Home' Australian Pharmacist : Australian Pharmacist October 2015 Contents Australian Pharmacist October 2015 I ©Pharmaceutical Society of Australia Ltd.
The Royal Pharmaceutical Society
believes that primary care patients
should have the benefit of a
pharmacist’s clinical expertise similar
to that experienced by a patient in
hospital. Having a pharmacist within
a GP practice improves a patient’s
access to a health professional,
improves quality of care, enables longer
appointments, reduces polypharmacy
and assists patients to manage their
multiple chronic conditions.
From a practice perspective employing a
pharmacist enables more appointments,
thus relieving pressure on GPs.
It provides a greater skill mix, an in
house medicines information resource,
as well as better patient outcomes and
providing improved communications
with community pharmacy. The in house
pharmacist is cheaper to employ than
a GP and can generate income through
medication reviews, improvement in
QOF targets and prescribing incentive
scheme payments. From a government
perspective, the pharmacist can
also often reduce prescribing costs
by ensuring adherence to local
drug formularies so that the most
cost-effective medications are chosen.
As Rachel said: ‘Now the GPs are used
to having me here they are very happy
to have me share their patient load.
It allows them to spend more time
with their acute and complex patients.
The patients love it because they get
a longer consultation with me and
then feel more confident about taking
medicines. It is a win-win all round!’
Clinical trials for a dengue fever treatment could start within a year,
following a discovery by University of Queensland (UQ) scientists.
UQ’s School of Chemistry and Molecular
Biosciences Head Professor Paul Young
said the researchers had identified
similarities in how the body reacted to
dengue virus and bacterial infections,
in a finding that would allow them to
re-purpose existing drugs.
‘We have discovered that the dengue
virus NS1 protein acts as a toxin in the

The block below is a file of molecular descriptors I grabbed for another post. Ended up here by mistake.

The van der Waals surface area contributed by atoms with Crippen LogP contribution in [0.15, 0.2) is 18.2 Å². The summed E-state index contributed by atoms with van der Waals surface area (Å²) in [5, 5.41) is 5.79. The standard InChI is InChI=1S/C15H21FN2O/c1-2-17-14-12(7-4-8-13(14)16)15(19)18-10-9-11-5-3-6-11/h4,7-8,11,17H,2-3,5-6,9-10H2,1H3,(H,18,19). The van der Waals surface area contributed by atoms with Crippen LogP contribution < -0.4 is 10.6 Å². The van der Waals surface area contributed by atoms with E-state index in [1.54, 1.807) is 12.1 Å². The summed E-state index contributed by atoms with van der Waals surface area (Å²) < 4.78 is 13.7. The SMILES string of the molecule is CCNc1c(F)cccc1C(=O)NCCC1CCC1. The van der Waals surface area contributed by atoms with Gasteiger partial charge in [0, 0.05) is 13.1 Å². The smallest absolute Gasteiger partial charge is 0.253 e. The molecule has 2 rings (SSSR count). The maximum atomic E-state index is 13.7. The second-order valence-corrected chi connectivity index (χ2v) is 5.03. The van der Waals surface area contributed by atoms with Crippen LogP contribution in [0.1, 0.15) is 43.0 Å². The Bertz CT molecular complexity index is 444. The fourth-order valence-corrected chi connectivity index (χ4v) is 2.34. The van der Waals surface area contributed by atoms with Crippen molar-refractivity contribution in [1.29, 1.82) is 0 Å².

body, in a similar manner to the way
bacterial cell wall products lead to septic
shock in bacterial infections,’ he said.
‘For the past 20–30 years, researchers
and pharmaceutical companies have
been developing drug candidates to
inhibit the body’s damaging responses
to these bacterial infections. So drugs
are already available that have gone
through phase three clinical trials.’
Professor Young said mosquito-borne
dengue virus was an increasing problem
in tropical and sub-tropical areas, with
more than 2.5 billion people in more
than 100 countries at risk of infection.
Dengue virus is estimated to infect up
to 400 million people globally each year.
The World Health Organization ranks it
as the most important mosquito-borne
viral disease in the world.
‘Given increased international travel
and the prospect of climate change
extending the range of the dengue
mosquito, more people will be at risk,’
Professor Young said.
Dengue typically causes a debilitating
fever but can progress to potentially
fatal dengue hemorrhagic fever
and dengue shock syndrome. Up to
500,000 cases of dengue hemorrhagic
fever are diagnosed each year, with as
many as 25,000 deaths.
‘Despite this significant global health
burden, no vaccine or drug has yet been
licensed,’ Professor Young said.
PhD student Naphak Modhiran,
who came from Thailand to work on the
project, said that in 2014, Thailand had
suffered its worst dengue epidemic in
more than 20 years.
‘ There were more than 200,000 cases
and many deaths,’ she said.
‘I hope our discoveries in the lab will
translate to the patient bedside and
eventually help those who suffer from
dengue infection around the world.’
The UQ research group’s findings
and the availability of drugs already
developed for bacterial infections mean
that clinical testing could begin in as
little as one to two years.
4–6 March 2016
Crowne Plaza, Terrigal
2016 ANNUAL THERAPEUTIC UPDATE
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